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Back Pain

Most back pain can be improved with physiotherapy treatments.

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Back Pain

It is common

80% of adults will experience episodes of back pain in their lives, though the severity and intensity is usually mild and short-lived.  Having back pain is as common as getting tired at some times.

Usually unrelated to bulging disc and pinched nerves

X-ray, CT scan or MRI results do NOT necessarily correlate to your back pain.  Someone can have a “not so good” scan findings yet with no pain at all, while another person can have agonising pain with relatively “normal” scan reports.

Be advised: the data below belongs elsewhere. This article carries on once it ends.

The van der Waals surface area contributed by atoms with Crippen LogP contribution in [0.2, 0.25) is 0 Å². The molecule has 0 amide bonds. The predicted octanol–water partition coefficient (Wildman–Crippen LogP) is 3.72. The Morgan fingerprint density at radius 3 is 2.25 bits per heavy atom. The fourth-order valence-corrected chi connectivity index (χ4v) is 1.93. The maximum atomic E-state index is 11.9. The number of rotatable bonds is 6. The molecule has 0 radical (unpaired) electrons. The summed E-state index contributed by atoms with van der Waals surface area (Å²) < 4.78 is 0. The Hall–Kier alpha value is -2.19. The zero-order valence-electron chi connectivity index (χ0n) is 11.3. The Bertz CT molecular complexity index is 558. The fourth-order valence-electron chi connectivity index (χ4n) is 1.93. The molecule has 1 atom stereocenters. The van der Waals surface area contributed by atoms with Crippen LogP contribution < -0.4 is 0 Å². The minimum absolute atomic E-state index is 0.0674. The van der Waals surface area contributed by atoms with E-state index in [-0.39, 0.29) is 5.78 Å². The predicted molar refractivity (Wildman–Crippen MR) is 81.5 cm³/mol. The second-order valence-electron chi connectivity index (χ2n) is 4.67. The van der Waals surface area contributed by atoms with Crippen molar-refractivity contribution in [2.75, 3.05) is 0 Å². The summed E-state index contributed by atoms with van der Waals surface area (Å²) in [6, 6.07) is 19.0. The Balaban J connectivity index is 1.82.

Disc degeneration, facet joint arthrosis do not predict low back pain.  

 

In fact, with bulging disc, you are about 2.5 times LESS likely to have back pain. The strongest single predictor for low back pain is depression instead.

Behaviours associated with low back pain

Fear avoidance and catatrophisation is common among people who have experienced back pain.

Any negative belief about activity will cause harm or further damage to the back and surrounding tissues will not help with the recovery of low back pain.  Such catatrophisation will only reinforce the symptoms and prolonged recovery time from the pain and associated disability.

Fear avoidance can cause changes in movements either with an adaptive or maladaptive way.

In the case of adaptive movements, the person will perform a task in a manner in order to protect the musculoskeletal system and or the body’s physiological processes.

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Common Myths Around Back Pain